No matter what people tell you, words and ideas can change the world.”

~Robin Williams

The most primitive parts of your brain operate at a deeply unconscious level and play a large part in your conscious mind – more than you realize.  Understanding the impact words have on your brain can help you to become better managers, parents, friends, co-workers and negotiators.

The University of Georgia is teaching lawyers how to use words to prepare clients for mediation.  Harvard is studying the effect of using positive words or images, such as those related to rewards, victory, or security, at the start of a negotiation, rather than focusing on the items in dispute. This priming can trigger the production of oxytocin, the neurochemical that helps trigger feelings such as well being, affinity, and security.

How you manage and work through change, conflict and setting expectations might be more effective if you are mindful of the words you choose.  Using words that prime your communications with positive images and emotions will be more beneficial.  Leaders, and their team members would benefit greatly if words are carefully chosen when in performance discussions, conflict situations and change management communications.  Words can trigger a fight-or-flight response and shut down the higher cognitive functions in an individual’s brain. This concept also applies to parenting and how you discuss discipline, conflict, change and expectations with your children/teenagers.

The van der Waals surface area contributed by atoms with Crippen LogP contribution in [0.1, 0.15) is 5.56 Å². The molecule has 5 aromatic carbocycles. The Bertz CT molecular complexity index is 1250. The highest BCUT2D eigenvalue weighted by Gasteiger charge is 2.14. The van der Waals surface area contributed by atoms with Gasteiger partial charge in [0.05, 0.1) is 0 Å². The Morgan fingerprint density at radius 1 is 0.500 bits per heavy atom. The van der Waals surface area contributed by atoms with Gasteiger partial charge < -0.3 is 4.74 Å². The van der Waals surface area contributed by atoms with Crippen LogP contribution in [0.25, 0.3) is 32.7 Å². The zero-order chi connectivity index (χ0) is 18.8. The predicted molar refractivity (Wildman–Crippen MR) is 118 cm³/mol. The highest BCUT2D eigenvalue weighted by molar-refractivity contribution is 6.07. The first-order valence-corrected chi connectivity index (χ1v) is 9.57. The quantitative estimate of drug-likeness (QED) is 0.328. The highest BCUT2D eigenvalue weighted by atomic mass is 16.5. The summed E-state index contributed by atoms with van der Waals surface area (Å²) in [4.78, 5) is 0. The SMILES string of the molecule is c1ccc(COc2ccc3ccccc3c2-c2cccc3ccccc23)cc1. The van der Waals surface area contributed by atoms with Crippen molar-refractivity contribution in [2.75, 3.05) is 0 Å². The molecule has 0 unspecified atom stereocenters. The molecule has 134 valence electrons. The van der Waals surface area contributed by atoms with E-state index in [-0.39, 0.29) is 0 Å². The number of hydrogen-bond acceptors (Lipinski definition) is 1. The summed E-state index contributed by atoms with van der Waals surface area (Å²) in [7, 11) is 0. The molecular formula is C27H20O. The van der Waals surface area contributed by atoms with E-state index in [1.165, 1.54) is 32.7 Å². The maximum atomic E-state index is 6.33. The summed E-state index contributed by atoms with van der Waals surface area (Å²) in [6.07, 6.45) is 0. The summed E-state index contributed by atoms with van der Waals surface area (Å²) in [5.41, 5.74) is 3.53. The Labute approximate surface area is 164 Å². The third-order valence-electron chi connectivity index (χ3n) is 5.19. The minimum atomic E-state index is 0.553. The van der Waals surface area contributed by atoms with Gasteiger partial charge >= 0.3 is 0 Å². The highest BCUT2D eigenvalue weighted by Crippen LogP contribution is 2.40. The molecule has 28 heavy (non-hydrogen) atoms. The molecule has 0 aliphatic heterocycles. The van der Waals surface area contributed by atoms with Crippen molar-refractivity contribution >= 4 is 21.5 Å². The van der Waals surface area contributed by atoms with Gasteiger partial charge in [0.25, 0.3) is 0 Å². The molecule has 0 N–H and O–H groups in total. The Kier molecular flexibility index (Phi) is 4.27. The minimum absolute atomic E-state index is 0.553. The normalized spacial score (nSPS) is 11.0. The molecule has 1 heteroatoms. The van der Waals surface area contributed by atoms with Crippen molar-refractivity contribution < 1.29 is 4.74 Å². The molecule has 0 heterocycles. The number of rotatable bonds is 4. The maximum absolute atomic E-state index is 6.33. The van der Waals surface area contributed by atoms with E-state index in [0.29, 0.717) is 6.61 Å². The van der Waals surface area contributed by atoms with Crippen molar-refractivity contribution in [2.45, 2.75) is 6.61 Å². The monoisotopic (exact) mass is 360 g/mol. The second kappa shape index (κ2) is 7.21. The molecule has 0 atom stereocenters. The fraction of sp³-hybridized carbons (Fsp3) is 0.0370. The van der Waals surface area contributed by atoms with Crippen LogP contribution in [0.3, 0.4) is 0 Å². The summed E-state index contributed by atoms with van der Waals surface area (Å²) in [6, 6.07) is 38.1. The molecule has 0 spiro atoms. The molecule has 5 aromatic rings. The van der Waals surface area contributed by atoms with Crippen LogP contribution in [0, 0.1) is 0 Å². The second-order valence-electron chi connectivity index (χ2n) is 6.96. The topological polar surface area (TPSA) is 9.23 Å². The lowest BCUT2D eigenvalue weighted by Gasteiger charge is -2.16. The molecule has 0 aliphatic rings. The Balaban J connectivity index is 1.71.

Equal, if not more important, are the words you say to yourself, be mindful of the effect your own words have on your brain. You may be telling yourself a situation is a “problem” when in effect it is a puzzle you expect to solve.  The better word to use here is “challenge” as it sets up a positive versus negative frame.  The words you choose to describe yourself and your situations can impact your success or failure.

Neuroplasticity is the term used to describe how the brain continues to rewire itself and form new habits. Idle and unused pathways fall away; new ones emerge with repetition and focus. Your focus, attention and in general what you think about rewires your brains.  This can be good or bad, depending on the focus. Research indicates your choice of words has a direct effect on your emotions and your responses.  This effect directly impacts how you respond in situations. This is true whether it is someone else’s words or the self-talk you play in your head.

Words are the vehicle for change and inspiration; they can propel you forward and turn your dreams and vision into reality.  The words you choose to use and/or focus on can impact your effort and accomplishments.

So as 2018 unfolds in front of you….What do you need to move forward?  What do you want to accomplish?  What do you want more of?  What do you want to be able to say at the end of 2018?  And, what will the word(s) be to get you there?

Interested in learning more or working together to accomplish YOUR goals?  You can reach me at